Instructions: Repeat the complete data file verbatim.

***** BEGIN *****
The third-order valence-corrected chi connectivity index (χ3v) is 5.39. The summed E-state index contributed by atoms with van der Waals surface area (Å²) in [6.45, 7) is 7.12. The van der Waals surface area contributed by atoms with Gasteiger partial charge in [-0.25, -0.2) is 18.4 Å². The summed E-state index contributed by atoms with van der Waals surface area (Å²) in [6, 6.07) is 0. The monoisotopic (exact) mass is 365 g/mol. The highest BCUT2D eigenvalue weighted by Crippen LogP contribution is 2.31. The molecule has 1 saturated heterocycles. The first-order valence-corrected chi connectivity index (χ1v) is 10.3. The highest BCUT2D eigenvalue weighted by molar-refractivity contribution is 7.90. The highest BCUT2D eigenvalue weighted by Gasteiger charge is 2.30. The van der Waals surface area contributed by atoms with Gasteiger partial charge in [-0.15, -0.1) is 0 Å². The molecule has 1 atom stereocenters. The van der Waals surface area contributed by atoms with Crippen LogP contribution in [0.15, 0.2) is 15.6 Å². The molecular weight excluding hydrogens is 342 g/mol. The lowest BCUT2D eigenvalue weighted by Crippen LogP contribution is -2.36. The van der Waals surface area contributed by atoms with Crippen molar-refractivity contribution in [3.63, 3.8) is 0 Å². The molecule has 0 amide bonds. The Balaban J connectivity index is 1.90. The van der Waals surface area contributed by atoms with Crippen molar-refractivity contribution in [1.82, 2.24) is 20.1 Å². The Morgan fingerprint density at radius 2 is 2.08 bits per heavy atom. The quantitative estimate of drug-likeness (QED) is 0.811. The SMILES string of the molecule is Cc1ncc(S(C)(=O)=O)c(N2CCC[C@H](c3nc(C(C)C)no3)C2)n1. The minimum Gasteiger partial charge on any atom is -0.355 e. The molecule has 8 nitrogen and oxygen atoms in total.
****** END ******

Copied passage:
The third-order valence-corrected chi connectivity index (χ3v) is 5.39. The summed E-state index contributed by atoms with van der Waals surface area (Å²) in [6.45, 7) is 7.12. The van der Waals surface area contributed by atoms with Gasteiger partial charge in [-0.25, -0.2) is 18.4 Å². The summed E-state index contributed by atoms with van der Waals surface area (Å²) in [6, 6.07) is 0. The monoisotopic (exact) mass is 365 g/mol. The highest BCUT2D eigenvalue weighted by Crippen LogP contribution is 2.31. The molecule has 1 saturated heterocycles. The first-order valence-corrected chi connectivity index (χ1v) is 10.3. The highest BCUT2D eigenvalue weighted by molar-refractivity contribution is 7.90. The highest BCUT2D eigenvalue weighted by Gasteiger charge is 2.30. The van der Waals surface area contributed by atoms with Gasteiger partial charge in [-0.15, -0.1) is 0 Å². The molecule has 1 atom stereocenters. The van der Waals surface area contributed by atoms with Crippen LogP contribution in [0.15, 0.2) is 15.6 Å². The molecular weight excluding hydrogens is 342 g/mol. The lowest BCUT2D eigenvalue weighted by Crippen LogP contribution is -2.36. The van der Waals surface area contributed by atoms with Crippen molar-refractivity contribution in [3.63, 3.8) is 0 Å². The molecule has 0 amide bonds. The Balaban J connectivity index is 1.90. The van der Waals surface area contributed by atoms with Crippen molar-refractivity contribution in [1.82, 2.24) is 20.1 Å². The Morgan fingerprint density at radius 2 is 2.08 bits per heavy atom. The quantitative estimate of drug-likeness (QED) is 0.811. The SMILES string of the molecule is Cc1ncc(S(C)(=O)=O)c(N2CCC[C@H](c3nc(C(C)C)no3)C2)n1. The minimum Gasteiger partial charge on any atom is -0.355 e. The molecule has 8 nitrogen and oxygen atoms in total.